I had the best gig when I first moved to New York, right out of college. I knew a guy who guy who knew a guy who ran a restaurant consulting business, and this business paid for people to eat out for free if they wrote undercover reviews of their meals. For someone with ambitious taste buds, but not quite the salary to match, this was like winning the lottery. Every Friday night, I’d slip on Steve Madden slides, grab my date (my then-boyfriend, now-husband Andy), and head to the assigned eatery, dashing to the restroom stalls in between courses so I could take notes on things like the exact amount of minutes it took for the server to greet me.
The only problem? I knew nothing about food. I mean, I knew a little. But I was only 22 or 23, and I cringe when I think about some wizened veteran restaurant owner pulling up those reports. There was the time I expressed shock and dismay at how bitter the broccoli was (it was broccoli rabe), and the time I was confused by the weird chewy shell on the sugar snap pea starters (it was unshelled edamame). Once, thinking I was the epitome of sophistication, I asked the server for a glass of Rioja, pronouncing the “j,” (as in Jenny). But that was a lot better than the time I almost ordered sweetbreads at a fancy old-school French restaurant thinking they were glazed pastries. “Do you…uh…know what those are?” Andy whispered around his menu, trying to play it cool. I ordered the crab bisque, and we laughed our asses off.
The learning curve was just as steep when I was cooking in my own kitchen, poring over recipes in cookbooks that seemed to embody not only the kind of cook I wanted to be, but the life I wanted to live. But what the heck was chicken stock? Was it related to chicken broth? (Spoiler: They’re the same thing.) And if these Silver Palate women are such geniuses, why are they telling me to reduce the sauce immediately after I add wine to it? How is that logical? And I’m sure I’m not the only one who figured a 16-ounce bag of spinach was more than enough to serve four — only to then serve a tablespoon of cooked spinach to each dinner guest. Why does no one tell you these things?! I thought over and over in those days.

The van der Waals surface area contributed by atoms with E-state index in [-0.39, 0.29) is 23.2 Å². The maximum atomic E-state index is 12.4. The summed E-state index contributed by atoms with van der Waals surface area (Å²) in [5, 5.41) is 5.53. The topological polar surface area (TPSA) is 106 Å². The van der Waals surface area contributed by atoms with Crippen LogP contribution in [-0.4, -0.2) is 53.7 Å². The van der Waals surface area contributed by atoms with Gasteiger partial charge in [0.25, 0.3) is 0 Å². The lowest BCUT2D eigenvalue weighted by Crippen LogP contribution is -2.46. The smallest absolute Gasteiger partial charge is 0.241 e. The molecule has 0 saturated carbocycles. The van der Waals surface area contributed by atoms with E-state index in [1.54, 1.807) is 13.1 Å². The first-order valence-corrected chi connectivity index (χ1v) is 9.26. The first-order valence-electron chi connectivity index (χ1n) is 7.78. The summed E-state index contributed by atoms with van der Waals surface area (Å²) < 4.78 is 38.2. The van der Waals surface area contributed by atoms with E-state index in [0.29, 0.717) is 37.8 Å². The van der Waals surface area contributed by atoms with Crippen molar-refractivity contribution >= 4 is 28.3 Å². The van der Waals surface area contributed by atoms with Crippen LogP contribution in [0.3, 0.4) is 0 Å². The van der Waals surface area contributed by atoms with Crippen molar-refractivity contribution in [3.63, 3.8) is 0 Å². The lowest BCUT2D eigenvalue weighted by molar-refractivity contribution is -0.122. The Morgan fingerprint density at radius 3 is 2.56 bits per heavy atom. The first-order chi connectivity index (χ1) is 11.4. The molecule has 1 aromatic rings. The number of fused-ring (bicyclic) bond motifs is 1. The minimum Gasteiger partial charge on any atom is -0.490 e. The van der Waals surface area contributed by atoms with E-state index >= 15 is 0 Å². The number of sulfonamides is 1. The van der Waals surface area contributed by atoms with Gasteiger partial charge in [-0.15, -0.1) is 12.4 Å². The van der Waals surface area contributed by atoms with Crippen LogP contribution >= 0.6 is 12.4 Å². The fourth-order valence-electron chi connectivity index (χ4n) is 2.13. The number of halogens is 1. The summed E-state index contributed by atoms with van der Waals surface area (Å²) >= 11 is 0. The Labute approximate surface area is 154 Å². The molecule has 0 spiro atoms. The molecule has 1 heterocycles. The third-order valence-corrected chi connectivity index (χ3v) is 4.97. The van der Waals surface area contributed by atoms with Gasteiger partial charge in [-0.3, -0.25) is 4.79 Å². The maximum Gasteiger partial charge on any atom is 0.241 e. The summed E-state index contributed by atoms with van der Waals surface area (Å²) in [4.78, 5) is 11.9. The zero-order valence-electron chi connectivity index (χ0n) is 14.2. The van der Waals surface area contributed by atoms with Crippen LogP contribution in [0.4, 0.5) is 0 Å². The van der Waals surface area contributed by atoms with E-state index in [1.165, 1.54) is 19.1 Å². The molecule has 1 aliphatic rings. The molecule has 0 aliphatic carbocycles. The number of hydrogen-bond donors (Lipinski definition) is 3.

But when we’re learning how to cook — when we’re learning how to do anything — the bungling is inevitable and, not to sound like your mom here, also the only way we get better. Plus, it would be so boring if we didn’t have these stories to tell. (I’ve dined out on them for years!) Of course, I’d love to hear yours.
P.S. 12 essential kitchen tools and 15 things I wish someone told me when I first started cooking.
(Photo: Me in Brooklyn, December 2001, pregnant with my first daughter, trying not to mess up hummus and pita.)
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